The experience is valuable even for the trainees who move on afterward, Reynolds says. Going through the onboarding process at a large employer prepares them for what to expect elsewhere and having the Providence name on a resume can open other doors.

Suliman Abdalla, who fled from strife in his native Sudan, got job training and then a full-time position at Providence Alaska Medical Center in Anchorage.

Laarni Competente Power is community partnerships coordinator for Providence Alaska, which is part of Providence St. Joseph Health. She says Providence Alaska Medical Center places its trainees in environmental services, laundry or food and nutrition services. The workers can jump right into positions in those departments because the duties are easy to learn, the jobs don't require certifications and the departments usually are in need of staff.

Power says the training typically lasts three to six months. Catholic Social Services staffers accompany the trainees during their orientation and on their first day on the job. The nonprofit also provides interpreters as needed.

The number of refugees in training at the medical center varies. In late February, the hospital had one trainee with two others about to start. Three former trainees transitioned to permanent jobs in the second half of last year.

Power says the refugees take jobs that have grown increasingly challenging to fill. The hospital's human resources department counts on them and managers want to see them succeed, she says.

Sharing the wealth
Providence's participation in the refugee assistance program delivers on its commitment to serve the poor and vulnerable, Power says. "I can't think of anything greater than helping someone who has been displaced from their home through no choice of their own and had to relocate to a community that's completely foreign to them in which they have language barriers and don't know anybody," she says.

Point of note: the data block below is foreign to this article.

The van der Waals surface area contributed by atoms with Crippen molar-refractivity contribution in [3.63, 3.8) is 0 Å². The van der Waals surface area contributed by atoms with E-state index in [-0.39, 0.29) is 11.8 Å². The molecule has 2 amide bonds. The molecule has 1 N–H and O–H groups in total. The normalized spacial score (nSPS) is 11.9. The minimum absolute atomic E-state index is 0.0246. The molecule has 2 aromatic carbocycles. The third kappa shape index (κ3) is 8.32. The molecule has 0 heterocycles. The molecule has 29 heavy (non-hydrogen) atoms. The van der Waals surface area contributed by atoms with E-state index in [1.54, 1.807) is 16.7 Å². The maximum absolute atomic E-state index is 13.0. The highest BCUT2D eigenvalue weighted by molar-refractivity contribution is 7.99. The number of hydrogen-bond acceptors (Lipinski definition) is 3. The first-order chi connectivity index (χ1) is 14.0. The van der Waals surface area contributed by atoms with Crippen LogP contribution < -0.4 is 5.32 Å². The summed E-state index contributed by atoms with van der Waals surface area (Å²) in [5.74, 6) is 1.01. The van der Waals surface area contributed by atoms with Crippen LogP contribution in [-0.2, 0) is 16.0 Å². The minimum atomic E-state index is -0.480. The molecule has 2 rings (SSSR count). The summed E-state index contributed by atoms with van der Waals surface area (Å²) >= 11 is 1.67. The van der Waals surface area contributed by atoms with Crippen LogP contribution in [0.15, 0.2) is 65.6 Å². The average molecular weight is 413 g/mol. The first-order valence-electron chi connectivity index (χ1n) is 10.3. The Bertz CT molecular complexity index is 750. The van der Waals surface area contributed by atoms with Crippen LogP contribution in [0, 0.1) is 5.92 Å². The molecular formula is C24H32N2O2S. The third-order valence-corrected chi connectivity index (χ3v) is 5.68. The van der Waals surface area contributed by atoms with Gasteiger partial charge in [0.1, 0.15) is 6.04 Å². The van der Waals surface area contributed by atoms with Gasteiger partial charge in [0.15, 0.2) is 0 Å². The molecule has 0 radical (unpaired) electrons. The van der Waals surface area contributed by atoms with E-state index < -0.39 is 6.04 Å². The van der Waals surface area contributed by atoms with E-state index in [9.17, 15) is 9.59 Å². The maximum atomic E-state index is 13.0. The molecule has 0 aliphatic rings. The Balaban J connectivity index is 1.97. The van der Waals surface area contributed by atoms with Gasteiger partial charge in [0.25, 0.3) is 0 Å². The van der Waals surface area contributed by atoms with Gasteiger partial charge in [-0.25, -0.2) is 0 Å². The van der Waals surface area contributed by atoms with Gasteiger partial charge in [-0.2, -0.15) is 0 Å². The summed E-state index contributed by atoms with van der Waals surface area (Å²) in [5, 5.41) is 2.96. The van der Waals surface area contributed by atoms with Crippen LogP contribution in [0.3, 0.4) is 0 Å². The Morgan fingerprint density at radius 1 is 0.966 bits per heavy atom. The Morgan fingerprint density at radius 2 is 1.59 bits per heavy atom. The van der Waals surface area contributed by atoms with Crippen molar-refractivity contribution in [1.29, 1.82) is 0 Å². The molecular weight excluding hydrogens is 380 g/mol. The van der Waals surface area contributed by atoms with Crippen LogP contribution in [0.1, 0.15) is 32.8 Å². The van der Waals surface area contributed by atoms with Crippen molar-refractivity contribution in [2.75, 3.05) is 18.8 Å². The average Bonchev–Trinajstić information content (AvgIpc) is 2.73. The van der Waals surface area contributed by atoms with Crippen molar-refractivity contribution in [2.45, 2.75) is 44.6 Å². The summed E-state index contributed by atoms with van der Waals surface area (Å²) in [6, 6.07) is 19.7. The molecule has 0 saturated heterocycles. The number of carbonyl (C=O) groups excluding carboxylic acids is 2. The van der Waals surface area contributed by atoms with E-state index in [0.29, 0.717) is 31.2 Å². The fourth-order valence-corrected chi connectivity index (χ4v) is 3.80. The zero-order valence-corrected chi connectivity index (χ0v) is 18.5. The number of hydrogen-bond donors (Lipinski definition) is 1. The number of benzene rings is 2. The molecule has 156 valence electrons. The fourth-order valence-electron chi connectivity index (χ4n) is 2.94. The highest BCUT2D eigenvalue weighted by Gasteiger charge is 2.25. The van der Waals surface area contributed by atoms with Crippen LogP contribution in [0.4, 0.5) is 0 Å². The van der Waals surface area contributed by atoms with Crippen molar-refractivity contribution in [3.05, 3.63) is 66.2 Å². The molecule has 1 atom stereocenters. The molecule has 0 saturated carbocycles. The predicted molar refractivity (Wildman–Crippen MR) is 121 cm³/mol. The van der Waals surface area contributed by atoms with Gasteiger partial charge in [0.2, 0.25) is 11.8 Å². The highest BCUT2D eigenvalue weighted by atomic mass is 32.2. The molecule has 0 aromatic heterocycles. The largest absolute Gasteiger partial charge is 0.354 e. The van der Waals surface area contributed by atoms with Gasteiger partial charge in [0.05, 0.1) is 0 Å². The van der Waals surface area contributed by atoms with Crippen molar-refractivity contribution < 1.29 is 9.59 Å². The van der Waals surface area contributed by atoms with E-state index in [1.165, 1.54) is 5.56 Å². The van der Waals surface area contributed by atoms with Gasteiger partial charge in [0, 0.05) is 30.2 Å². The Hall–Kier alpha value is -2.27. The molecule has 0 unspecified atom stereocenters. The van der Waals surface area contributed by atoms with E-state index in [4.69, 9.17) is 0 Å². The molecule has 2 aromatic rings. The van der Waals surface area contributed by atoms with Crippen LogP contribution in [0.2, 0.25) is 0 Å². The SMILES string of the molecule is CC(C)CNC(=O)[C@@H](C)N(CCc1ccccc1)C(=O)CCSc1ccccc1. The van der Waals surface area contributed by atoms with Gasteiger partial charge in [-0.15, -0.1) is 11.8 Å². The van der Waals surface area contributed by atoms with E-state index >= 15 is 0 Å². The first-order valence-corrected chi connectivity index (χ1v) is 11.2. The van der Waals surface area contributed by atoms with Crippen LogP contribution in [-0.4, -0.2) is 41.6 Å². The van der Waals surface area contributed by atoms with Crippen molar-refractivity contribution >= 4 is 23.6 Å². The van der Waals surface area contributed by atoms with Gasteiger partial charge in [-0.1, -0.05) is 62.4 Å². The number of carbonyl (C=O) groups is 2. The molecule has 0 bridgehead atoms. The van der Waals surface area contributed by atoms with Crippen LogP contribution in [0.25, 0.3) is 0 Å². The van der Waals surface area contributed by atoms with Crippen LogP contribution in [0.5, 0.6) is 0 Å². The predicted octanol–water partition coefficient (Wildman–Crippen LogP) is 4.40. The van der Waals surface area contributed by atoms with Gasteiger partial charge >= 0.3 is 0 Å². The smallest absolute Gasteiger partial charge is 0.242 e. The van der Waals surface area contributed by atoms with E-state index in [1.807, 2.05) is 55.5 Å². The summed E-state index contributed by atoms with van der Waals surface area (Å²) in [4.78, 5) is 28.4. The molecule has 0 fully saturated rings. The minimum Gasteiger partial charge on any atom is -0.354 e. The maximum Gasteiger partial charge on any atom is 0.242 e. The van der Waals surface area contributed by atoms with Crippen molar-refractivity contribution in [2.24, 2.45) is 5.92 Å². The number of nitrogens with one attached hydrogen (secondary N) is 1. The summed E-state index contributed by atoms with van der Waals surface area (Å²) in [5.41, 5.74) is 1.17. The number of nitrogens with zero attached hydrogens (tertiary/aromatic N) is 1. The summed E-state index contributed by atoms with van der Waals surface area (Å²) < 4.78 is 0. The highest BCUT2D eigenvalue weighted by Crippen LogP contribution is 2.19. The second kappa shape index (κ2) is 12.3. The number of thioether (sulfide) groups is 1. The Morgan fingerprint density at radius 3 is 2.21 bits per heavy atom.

Resettlement for some of the refugees from warmer climes is probably a bit more challenging in Alaska than it might be in the lower 48 states, Power acknowledges. One recent trainee left the state for a more temperate one. Long, dark, frigid and snowy winters can be too taxing for some people, she says.

Crystal "Nikki" Brayboy, manager of the environmental services department at Providence Alaska Medical Center, has watched refugees thrive after being trained in her department. Many of the workers have stayed on long term and others have shifted to other areas of the hospital, including supply chain and sterile processing.

Some refugees who started as housekeepers or janitors have learned the skills or earned the certifications needed to move into positions such as nursing assistant and patient care technician. "We've had people come in and flourish and we share the wealth with Providence," Brayboy says.

Two-way learning
In addition to being grateful for their jobs, the refugees on her staff are eager to bond with their co-workers and overcome cultural barriers in their new lives, Brayboy says. The co-workers generally reciprocate, she says, helping the refugees with language skills and inviting the newcomers into their homes and on outings.

"I kind of have to give a lot of credit to my caregivers," she says. "They're the ones who help me a lot with bridging the gaps."

In addition to Ukraine and Afghanistan, Brayboy's trainees' countries of origin have included Sudan, Iraq, Somalia and Bhutan. She calls her staff "a big melting pot." They foster in each other an appreciation for the diversity of cultures, traditions and challenges around the world. "To me it's all a big learning and compassion-filled adventure," Brayboy says.